WHITEHOUSE ENERGY SAVERS, INC. v. Hanlon

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334 N.W.2d 802 (1983)

214 Neb. 572

WHITEHOUSE ENERGY SAVERS, INC., Appellee, v. John HANLON, Commissioner of Labor, Appellant.

No. 82-422.

Supreme Court of Nebraska.

June 10, 1983.

*803 Pamela A. Mattson, Lincoln, for appellant.

No appearance for appellee.

KRIVOSHA, C.J., and BOSLAUGH, McCOWN, WHITE, HASTINGS, CAPORALE, and SHANAHAN, JJ.

HASTINGS, Justice.

This action arose as a result of a determination by the chief of contributions of the Nebraska Department of Labor, Division of Employment, that the plaintiff, Whitehouse Energy Savers, Inc., as an employer, was liable for contributions to the Unemployment Compensation Fund on account of wages it had paid to the installers of siding which had been sold by the plaintiff to homeowners. That decision was appealed to the Nebraska Appeal Tribunal, which, following a hearing, upheld the administrative decision.

The plaintiff then filed a petition in the District Court of Douglas County, seeking a reversal of the decision of the appeal tribunal. The District Court did in fact enter an order reversing that decision and remanding the cause for further proceedings. The Commissioner of Labor has appealed to this court, but the plaintiff has failed to file a brief or otherwise appear.

At the outset we are faced with a question as to jurisdiction. Although raised by neither party, we feel compelled to consider the issue because the parties cannot confer subject matter jurisdiction on a judicial tribunal by either acquiescence or consent. Bd. of Ed. of Keya Paha County v. State Board of Education, 212 Neb. 448, 323 N.W.2d 89 (1982). Stated somewhat differently, the mere fact that the parties appeared in the District Court of Douglas County and tried the cause without raising the question of jurisdiction is immaterial, since consent of the parties cannot confer upon a court jurisdiction of the subject matter and the judgment of the "`district court from which this error proceeding had been prosecuted is coram non judice.'" Schmidt v. Henderson, 148 Neb. 343, 356, 27 N.W.2d 396, 403 (1947).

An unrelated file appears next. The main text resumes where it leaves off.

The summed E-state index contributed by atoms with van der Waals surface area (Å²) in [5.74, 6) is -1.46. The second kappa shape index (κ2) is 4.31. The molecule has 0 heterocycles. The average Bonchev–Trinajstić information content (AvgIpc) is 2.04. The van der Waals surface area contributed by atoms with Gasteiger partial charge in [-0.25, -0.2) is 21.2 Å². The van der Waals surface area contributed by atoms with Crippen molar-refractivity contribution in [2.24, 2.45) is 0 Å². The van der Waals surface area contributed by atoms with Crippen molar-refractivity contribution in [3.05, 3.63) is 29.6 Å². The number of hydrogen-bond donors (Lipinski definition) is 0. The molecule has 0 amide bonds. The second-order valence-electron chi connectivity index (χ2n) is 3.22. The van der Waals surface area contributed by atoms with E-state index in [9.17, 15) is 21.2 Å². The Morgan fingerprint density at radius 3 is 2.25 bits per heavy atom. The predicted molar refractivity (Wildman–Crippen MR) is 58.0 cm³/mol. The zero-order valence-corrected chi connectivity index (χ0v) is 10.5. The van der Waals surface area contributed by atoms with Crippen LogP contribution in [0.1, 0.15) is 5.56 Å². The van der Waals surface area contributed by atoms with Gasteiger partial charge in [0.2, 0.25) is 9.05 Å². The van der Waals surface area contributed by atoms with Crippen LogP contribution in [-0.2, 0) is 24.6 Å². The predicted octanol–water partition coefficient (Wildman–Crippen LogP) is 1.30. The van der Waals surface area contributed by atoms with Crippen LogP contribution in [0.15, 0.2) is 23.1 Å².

The Employment Security Law is found in Neb.Rev.Stat. §§ 48-601 et seq. (Reissue *804 1978). In that act appeals are provided for in two different areas. Beginning at § 48-623, provisions are made for the payment to employees of unemployment benefits in varying amounts under different circumstances. Section 48-630 states that "A determination upon a claim filed ... shall be made promptly by a representative designated by the commissioner, hereinafter referred to as a deputy ...." Section 48-632 provides that "Notice of a determination upon a claim shall be promptly given to the claimant ... [and] in the same manner to any employer ...." In order "(1) To hear and decide disputed claims, the commissioner shall appoint one or more impartial appeal tribunals ...." § 48-633. Finally, "Within ten days after a decision of an appeal tribunal has become final, the commissioner, or any party to the proceedings before the appeal tribunal, may obtain judicial review thereof by filing (1) in the district court of the county in which the individual claiming benefits claims to have been last employed or in which such claimant resides or (2) in any district court of this state upon which the parties may agree, a petition for review of such decision." § 48-638.

It should be pointed out that although the filing of a claim by one who asserted that he was an employee of the plaintiff prompted the action taken by the commissioner in this case, i.e., an investigation and determination as to whether the plaintiff was subject to the Nebraska Employment Security Law, it was not a proceeding to determine benefits for a specific employee, nor was any claim allowed or denied.